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Date: Wed, 10 Dec 2014 16:03:22 +0300
From: Solar Designer <solar@...nwall.com>
To: discussions@...sword-hashing.net
Subject: Re: [PHC] CPU attackers

On Wed, Dec 10, 2014 at 06:29:43AM -0500, Bill Cox wrote:
> On Tue, Dec 9, 2014 at 5:32 PM, Kriszti??n Pint??r <pinterkr@...il.com> wrote:
> > > - defense against GPU/FPGA/ASIC attackers
> >
> > what about CPU attackers? consider a botnet or cloud computing.
> 
> Your entry is the only one other than Yescrypt and EARWORM that I see
> supporting ROM, IIRC.  This is potentially an excellent authentication
> server defense, though it does not help much when hashing passwords on a
> user's PC.

My understanding is that Gambit's ROM is totally different from
EARWORM's and yescrypt's.  Gambit's ROM is limited to be roughly same
size as another candidate's RAM usage for the same running time, and
it's accessed sequentially (since Gambit focuses on cache-timing
resistance), so it does not provide the same kind of defense that
EARWORM and yescrypt do.  It's more like a way to add a medium-sized
local parameter than a way to introduce much ROM-port-hardness.

I'm not saying it's "bad".  It's a reasonable thing to have in there.
It's just a different thing.

> I've been running a node in the Yescrypt based fork of BitCoin.  Whenever
> the value of this currency on a crypto-currency exchange passes some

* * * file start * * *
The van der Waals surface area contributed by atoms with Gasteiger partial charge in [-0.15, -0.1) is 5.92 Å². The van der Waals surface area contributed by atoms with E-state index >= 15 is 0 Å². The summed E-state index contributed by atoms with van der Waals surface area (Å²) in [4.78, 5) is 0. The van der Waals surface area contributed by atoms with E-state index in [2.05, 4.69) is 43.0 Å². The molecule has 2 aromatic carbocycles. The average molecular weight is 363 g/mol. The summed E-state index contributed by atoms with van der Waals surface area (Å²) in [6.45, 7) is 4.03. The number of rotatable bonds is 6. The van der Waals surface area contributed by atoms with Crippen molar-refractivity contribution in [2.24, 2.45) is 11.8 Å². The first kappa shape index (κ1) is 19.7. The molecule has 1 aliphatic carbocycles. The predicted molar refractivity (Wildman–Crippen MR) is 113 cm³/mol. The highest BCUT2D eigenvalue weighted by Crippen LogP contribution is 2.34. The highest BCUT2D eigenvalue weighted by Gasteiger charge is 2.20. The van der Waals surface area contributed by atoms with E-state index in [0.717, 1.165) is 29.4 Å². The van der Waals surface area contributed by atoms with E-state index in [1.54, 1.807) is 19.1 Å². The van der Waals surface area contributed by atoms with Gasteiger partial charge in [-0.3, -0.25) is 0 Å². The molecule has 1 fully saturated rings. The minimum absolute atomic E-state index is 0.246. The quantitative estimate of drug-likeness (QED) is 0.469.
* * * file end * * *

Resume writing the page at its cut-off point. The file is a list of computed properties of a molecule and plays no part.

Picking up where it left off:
> threashold, there is an immediate huge increase in work factor as an
> enormous number of nodes come online.  As soon as the value drops below
> some threashold, all the worker nodes go away.  Also, now and then I
> suddenly can "win" multiple times in a couple hours, as if most of the
> other workers were taking a break.  The identities of these worker nodes
> are hidden behind pools.  Before the pools started, this instant huge swing
> in worker nodes never happened.
> 
> My guess is that the currency is being mined by one or two botnets, which
> hide behind the pools.

I think you'd likely see this sort of behavior of alt-coin miners with
no botnets involved.  You're just guessing about the botnets.  These
could as well be Amazon EC2 nodes or idle servers that someone admins.

That said, surely there is some cryptocoin mining on compromised systems.

Alexander

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